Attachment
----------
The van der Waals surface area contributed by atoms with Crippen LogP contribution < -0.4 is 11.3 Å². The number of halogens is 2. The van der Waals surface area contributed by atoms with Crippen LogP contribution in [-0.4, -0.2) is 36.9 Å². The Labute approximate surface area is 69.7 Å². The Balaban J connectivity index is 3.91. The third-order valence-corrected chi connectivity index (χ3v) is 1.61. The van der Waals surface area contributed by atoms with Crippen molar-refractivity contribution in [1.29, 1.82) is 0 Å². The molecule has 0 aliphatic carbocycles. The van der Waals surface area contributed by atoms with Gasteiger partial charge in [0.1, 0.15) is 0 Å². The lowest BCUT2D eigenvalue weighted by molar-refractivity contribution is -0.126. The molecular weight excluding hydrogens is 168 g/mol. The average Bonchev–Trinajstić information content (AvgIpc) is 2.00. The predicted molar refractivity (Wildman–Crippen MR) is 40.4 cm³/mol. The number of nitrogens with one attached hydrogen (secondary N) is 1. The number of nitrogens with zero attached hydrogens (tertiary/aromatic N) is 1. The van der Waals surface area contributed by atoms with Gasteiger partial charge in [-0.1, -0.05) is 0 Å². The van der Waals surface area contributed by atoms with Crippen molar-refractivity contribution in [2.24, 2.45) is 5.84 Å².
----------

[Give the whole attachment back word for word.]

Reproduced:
The van der Waals surface area contributed by atoms with Crippen LogP contribution < -0.4 is 11.3 Å². The number of halogens is 2. The van der Waals surface area contributed by atoms with Crippen LogP contribution in [-0.4, -0.2) is 36.9 Å². The Labute approximate surface area is 69.7 Å². The Balaban J connectivity index is 3.91. The third-order valence-corrected chi connectivity index (χ3v) is 1.61. The van der Waals surface area contributed by atoms with Crippen molar-refractivity contribution in [1.29, 1.82) is 0 Å². The molecule has 0 aliphatic carbocycles. The van der Waals surface area contributed by atoms with Gasteiger partial charge in [0.1, 0.15) is 0 Å². The lowest BCUT2D eigenvalue weighted by molar-refractivity contribution is -0.126. The molecular weight excluding hydrogens is 168 g/mol. The average Bonchev–Trinajstić information content (AvgIpc) is 2.00. The predicted molar refractivity (Wildman–Crippen MR) is 40.4 cm³/mol. The number of nitrogens with one attached hydrogen (secondary N) is 1. The number of nitrogens with zero attached hydrogens (tertiary/aromatic N) is 1. The van der Waals surface area contributed by atoms with Gasteiger partial charge in [-0.1, -0.05) is 0 Å². The van der Waals surface area contributed by atoms with Crippen molar-refractivity contribution in [2.24, 2.45) is 5.84 Å².